Welcome to the second instalemant of this years spotlights. This month i am going to feature a couple of extracts from books by Kate. Kate writes contemporary womans fiction and has also written a middle-grade childrens series Time shifters: Into the past for children aged 9-12. One extract is from her new book coming soon in her foreign-set romance series,The Greek Heart. And the second is from Time Shifters:Into the Past, the first in the book in the series. Of course i will post all links. I hope you enjoy reading them!
The Greek Heart
No Cover or Purchase Link as yet but here is the cover and purchase link for the first in the series The Baobob Beach Retreat
Lottie sat on a rough stone wall next to a church. The deep blue of the sea in the caldera below was mesmerising and looked cool and inviting in the afternoon heat. A sand-coloured lizard scuttled across the dry earth and joined her on the wall, its flicking tongue the only movement in the stillness. She stayed until the heat became too much and then walked into Oia, hoping to find shade within its narrow streets. The heat was as intense, but the beauty of the place was the perfect distraction. Winding lanes lined with intriguing little shops and welcoming cafes meandered through the heart of the village. From the caldera path Lottie caught glimpses of the laid-back lifestyle; tourists sunbathing next to pools and a couple sipping cocktails on a terrace. A jumble of blue-domed and white-curved roofs dotted the hillside, a surprising amount of pink, cream and even a dusky red mixed in among the white stone buildings.
Time Shifters: Into the Past
I knew something bad was going to happen the second we reached the castle. “Not holding hands with your boyfriend then?” Lizzie Andrews said, knocking into me as she stalked past in her servant’s costume and Nike trainers. “Danny’s my best friend, not my boyfriend. You know that,” I called after her. We walked beneath the iron teeth of Warwick Castle’s portcullis and I glanced at Danny. “Ignore her, Maisie,” he said, as Lizzie giggled with her friends. Emerging on the other side of the gatehouse was like stepping into another world. Everyone was dressed up in medieval costumes – the whole of my class and the guides who showed us around. We gathered on the pathway next to one of the tall stone towers before being split off into smaller groups by our history teacher, Miss Chard. As usual Lizzie and her two clone-like friends were in my group. We explored the outside of the castle first, missing out on the warmth of the log fire in the Great Hall. We walked along the ramparts and climbed more than five hundred steps to the top of Guy’s Tower. Houses and trees stretched for miles in all directions, spreading away from the river and castle. “Look at the knights, Danny!” I pointed to a crowd that had gathered on the far side of the grass. “Huh?” he replied, removing his earphones and snapping his mobile shut. “This place is amazing.” Leaning between stone turrets I watched two men in armour fight each other with swords. “The stuff my Grandad told me about what happened to him in World War II was pretty cool. This is old and boring.” “It’s called history, Danny.” He sighed and put his mobile into his trouser pocket beneath his brown tunic. “Has it got a dungeon?” “Yes.”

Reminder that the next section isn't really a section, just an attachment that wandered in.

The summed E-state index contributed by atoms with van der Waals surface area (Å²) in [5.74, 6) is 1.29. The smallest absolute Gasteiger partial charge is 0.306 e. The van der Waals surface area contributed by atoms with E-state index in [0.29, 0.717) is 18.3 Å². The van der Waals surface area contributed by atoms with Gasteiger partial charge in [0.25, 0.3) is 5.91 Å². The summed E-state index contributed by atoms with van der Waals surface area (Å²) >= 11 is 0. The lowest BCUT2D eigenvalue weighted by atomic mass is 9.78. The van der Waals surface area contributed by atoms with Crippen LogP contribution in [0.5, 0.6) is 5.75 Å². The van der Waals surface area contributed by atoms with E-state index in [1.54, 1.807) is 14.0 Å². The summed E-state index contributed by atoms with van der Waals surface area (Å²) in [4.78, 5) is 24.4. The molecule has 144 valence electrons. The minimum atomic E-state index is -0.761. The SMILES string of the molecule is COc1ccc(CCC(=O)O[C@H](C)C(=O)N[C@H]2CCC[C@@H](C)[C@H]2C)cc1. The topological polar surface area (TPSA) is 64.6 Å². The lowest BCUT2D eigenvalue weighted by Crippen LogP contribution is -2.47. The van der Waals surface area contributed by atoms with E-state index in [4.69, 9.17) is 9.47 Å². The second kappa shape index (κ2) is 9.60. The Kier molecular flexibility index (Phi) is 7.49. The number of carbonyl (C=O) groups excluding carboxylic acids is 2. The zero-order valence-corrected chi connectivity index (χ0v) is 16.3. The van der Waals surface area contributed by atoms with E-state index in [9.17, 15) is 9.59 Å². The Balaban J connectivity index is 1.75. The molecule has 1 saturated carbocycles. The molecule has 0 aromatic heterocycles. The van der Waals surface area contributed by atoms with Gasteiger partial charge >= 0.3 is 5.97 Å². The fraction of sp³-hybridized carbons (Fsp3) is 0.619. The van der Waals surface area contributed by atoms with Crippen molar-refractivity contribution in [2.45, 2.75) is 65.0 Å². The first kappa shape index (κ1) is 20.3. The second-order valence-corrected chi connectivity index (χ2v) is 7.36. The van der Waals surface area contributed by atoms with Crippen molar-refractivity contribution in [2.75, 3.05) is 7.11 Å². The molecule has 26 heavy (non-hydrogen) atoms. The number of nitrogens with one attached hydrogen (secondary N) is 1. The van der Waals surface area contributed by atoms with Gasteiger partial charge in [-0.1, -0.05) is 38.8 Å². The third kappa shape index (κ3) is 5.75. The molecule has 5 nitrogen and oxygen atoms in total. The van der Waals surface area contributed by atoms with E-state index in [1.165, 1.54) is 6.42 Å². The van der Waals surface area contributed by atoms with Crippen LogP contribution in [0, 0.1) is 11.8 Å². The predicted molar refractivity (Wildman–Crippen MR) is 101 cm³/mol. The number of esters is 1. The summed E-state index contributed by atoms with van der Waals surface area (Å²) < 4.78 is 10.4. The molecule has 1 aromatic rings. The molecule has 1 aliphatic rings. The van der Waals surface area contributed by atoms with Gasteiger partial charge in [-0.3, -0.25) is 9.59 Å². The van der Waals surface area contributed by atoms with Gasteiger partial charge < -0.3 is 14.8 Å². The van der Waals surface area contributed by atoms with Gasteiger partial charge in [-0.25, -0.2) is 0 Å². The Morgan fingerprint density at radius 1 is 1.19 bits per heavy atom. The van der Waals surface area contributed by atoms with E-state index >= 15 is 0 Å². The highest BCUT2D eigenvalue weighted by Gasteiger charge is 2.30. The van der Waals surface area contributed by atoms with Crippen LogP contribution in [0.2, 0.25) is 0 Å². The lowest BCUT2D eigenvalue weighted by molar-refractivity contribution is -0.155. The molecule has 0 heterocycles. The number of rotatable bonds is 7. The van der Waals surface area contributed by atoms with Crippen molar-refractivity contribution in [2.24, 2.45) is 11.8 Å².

“With prisoners chained to walls?” “Maybe.” “And instruments of torture?” “You’re sick.” There was a castle dungeon with cobwebs and severed heads on spikes and actors made up to look diseased and bloodied who made everyone jump. Even Danny. A masked torturer displayed his tools: The Jaw Breaker, The Tongue Tearer and The Claw, which was used to rip, tear and dig into the prisoners’ flesh. Lizzie and her friends, Josie and Megan, didn’t make it past the Labyrinth of Lost Souls because a dark-hooded figure suddenly appeared in front of them and they ran back out of the dungeon screaming. Lizzie looked seriously pale like she was going to be sick. There were decaying bodies, scary chanting and an execution. It was the best bit, way more interesting than the richly decorated state rooms in the main part of the castle where we weren’t allowed to touch anything.
Behind the dungeon entrance in the shadow of a large tree was the original castle gaol. A narrow flight of dimly lit stone steps disappeared through a hatch at the base of Caesar’s Tower. I waited with Danny and made sure we were the last to go down. It was damp and cold below ground. Danny paced across the gaol. “They could at least have had someone locked up in here.” An open drain ran across the middle of the stone floor. “It must have smelt bad,” I said, wrinkling my nose at the thought of the unwashed prisoners having to use the dungeon as the toilet. “Really disgusting. They probably had to sleep in their poo.” “Yuck.” “How many people died in here, do you think?” “A lot.” “Their ghosts probably still haunt this place.”
About The Author
Kate grew up in the 80s reading adventure stories like Roald Dahl’s The BFG, J.R.R. Tolkien’s The Hobbit, C.S. Lewis’ The Lion, the Witch and the Wardrobe, and Arthur Ransome’s Swallows and Amazons. She started writing her own stories when she spent months off school following open-heart surgery at the age of seven. Kate has a MA in Creative Writing from Bath Spa University and has also taught lifewriting to Creative Writing undergraduates there.
Over the years Kate’s had many jobs in a cinema, a bookshop, a factory and at NHS Direct. She’s worked as a freelance writer, ground staff at Edgebaston Tennis Tournament and as a Supporting Artist in the films Vanity Fair, King Arthur and The Duchess. By far her favourite job is being an author and telling stories.
Kate lives in Bristol with her husband, son and their Cavalier King Charles spaniel.